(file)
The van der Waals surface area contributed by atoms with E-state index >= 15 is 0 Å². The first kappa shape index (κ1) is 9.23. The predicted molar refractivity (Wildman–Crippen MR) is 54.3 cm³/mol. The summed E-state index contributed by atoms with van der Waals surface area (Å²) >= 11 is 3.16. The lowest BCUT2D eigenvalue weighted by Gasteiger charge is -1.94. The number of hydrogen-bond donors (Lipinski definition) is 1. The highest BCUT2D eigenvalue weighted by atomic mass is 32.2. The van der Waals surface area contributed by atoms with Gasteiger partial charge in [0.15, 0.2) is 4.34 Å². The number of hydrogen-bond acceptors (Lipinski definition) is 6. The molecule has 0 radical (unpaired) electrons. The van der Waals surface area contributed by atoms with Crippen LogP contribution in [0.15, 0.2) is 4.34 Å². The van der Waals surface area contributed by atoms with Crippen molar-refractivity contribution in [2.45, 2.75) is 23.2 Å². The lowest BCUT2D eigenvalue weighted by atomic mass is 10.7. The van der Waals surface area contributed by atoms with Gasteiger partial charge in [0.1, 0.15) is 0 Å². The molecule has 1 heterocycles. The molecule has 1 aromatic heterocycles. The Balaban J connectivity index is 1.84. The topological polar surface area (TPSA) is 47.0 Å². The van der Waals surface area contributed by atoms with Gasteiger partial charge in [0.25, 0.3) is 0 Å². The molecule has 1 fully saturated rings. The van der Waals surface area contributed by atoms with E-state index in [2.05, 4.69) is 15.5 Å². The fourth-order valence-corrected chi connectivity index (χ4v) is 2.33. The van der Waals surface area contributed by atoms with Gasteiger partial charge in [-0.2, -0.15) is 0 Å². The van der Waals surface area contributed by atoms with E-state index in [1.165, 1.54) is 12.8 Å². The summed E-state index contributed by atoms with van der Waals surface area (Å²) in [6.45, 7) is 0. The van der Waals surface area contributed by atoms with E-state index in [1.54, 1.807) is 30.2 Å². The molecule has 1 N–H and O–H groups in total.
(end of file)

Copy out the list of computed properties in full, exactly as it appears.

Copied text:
The van der Waals surface area contributed by atoms with E-state index >= 15 is 0 Å². The first kappa shape index (κ1) is 9.23. The predicted molar refractivity (Wildman–Crippen MR) is 54.3 cm³/mol. The summed E-state index contributed by atoms with van der Waals surface area (Å²) >= 11 is 3.16. The lowest BCUT2D eigenvalue weighted by Gasteiger charge is -1.94. The number of hydrogen-bond donors (Lipinski definition) is 1. The highest BCUT2D eigenvalue weighted by atomic mass is 32.2. The van der Waals surface area contributed by atoms with Gasteiger partial charge in [0.15, 0.2) is 4.34 Å². The number of hydrogen-bond acceptors (Lipinski definition) is 6. The molecule has 0 radical (unpaired) electrons. The van der Waals surface area contributed by atoms with Crippen LogP contribution in [0.15, 0.2) is 4.34 Å². The van der Waals surface area contributed by atoms with Crippen molar-refractivity contribution in [2.45, 2.75) is 23.2 Å². The lowest BCUT2D eigenvalue weighted by atomic mass is 10.7. The van der Waals surface area contributed by atoms with Gasteiger partial charge in [0.1, 0.15) is 0 Å². The molecule has 1 heterocycles. The molecule has 1 aromatic heterocycles. The Balaban J connectivity index is 1.84. The topological polar surface area (TPSA) is 47.0 Å². The van der Waals surface area contributed by atoms with Gasteiger partial charge in [0.25, 0.3) is 0 Å². The molecule has 1 fully saturated rings. The van der Waals surface area contributed by atoms with E-state index in [2.05, 4.69) is 15.5 Å². The fourth-order valence-corrected chi connectivity index (χ4v) is 2.33. The van der Waals surface area contributed by atoms with Gasteiger partial charge in [-0.2, -0.15) is 0 Å². The van der Waals surface area contributed by atoms with E-state index in [1.165, 1.54) is 12.8 Å². The summed E-state index contributed by atoms with van der Waals surface area (Å²) in [6.45, 7) is 0. The van der Waals surface area contributed by atoms with E-state index in [1.54, 1.807) is 30.2 Å². The molecule has 1 N–H and O–H groups in total.